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Good design practices attempt to limit spot welding on appearance or cosmetic surfaces. While textured paints can be used to hide small electrode marks on finished surfaces, grinding, or filling and grinding, is often required and can double the cost of the welding operation. Often, structural elements such as stiffeners are required to reinforce large cosmetic surfaces. For these applications, designers should select material which is thinner than the material from which the appearance part is fabricated. This assures that weld shrinkage will occur on the noncosmetic part which helps to control the cost of filling and abrasive finishing.

If the sheets are the same thickness then the power setting used for plug welding would be the same as you would use for 1.5 times the thickness of one of the sheets. This is the sort of penetration you would expect from a plug weld. The molten pool is just breaking out of the reverse of the back sheet. The heat marks indicate the weld has arced against the back sheet rather than at the side of the hole. If you don’t get these marks then consider a little seam welding just to be sure. There is a special clamp designed for plug welding that makes life really easy. The parts you see in the photograph are attached to a normal mole grip. This clamp came in a set of three random welding clamps all of which are extremely useful.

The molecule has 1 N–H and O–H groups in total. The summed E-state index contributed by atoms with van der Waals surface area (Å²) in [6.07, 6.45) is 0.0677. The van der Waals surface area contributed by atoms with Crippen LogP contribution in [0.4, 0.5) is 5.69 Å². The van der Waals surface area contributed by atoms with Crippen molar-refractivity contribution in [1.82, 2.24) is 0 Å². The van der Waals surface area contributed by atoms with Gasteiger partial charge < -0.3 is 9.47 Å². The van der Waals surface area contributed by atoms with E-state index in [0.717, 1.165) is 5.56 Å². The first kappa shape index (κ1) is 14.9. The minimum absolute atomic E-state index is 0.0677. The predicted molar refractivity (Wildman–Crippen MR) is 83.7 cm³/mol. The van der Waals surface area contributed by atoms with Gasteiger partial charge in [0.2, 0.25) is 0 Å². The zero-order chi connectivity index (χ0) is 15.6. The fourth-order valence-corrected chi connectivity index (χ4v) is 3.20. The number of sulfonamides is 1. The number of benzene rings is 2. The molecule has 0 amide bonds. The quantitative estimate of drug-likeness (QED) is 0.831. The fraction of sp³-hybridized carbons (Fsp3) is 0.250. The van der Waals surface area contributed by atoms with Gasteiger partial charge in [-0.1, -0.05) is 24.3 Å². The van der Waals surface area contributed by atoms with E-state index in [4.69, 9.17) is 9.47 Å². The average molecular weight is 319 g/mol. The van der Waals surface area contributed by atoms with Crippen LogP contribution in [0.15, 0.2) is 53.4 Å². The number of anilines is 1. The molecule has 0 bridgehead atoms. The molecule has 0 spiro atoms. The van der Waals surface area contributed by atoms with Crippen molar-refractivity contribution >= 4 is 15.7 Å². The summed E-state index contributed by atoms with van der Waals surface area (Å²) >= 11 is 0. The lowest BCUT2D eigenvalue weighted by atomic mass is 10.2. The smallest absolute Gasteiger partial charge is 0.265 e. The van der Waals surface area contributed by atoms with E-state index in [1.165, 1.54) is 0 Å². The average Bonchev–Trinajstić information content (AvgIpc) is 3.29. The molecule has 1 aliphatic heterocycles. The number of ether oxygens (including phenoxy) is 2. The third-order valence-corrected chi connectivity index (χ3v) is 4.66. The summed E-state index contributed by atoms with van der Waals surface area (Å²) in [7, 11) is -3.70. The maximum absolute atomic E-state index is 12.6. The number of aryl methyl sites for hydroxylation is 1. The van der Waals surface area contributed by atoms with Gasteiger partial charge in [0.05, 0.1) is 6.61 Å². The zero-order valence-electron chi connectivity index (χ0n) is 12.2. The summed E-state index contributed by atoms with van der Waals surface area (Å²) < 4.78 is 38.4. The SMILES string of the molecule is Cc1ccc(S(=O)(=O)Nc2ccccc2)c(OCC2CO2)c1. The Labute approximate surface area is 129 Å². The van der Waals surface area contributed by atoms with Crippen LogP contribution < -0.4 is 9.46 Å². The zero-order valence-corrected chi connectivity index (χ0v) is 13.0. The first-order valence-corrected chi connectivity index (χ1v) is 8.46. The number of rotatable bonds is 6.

The welding heat is generated by the electric current, which is transferred to the workpiece through copper alloy electrodes. Copper is used for the electrodes as it has a high thermal conductivity and low electrical resistance compared to most other metals, ensuring that the heat is generated preferentially in the work pieces rather than the electrodes. The amount of heat depends on the thermal conductivity and electrical resistance of the metal as well as the amount of time the current is applied. Other materials commonly spot welded include stainless steels (in particular austenitic and ferritic grades), nickel alloys and titanium. Read extra details at Tecna Spot Welder Arms.

Spot welding machines represent a significant long-term investment that can decline in value. Their high performance has led to widespread use in automotive manufacturing; their use can be automated by combining them with extremely fast, precise robots. Radiators can be welded by the same process except using rollers to obtain a continuous, watertight weld. Industrially made furniture and other functional metal objects such as lampshade frames are also spot-welded. The process gives an impressive quality of weld without deforming the components it is used on.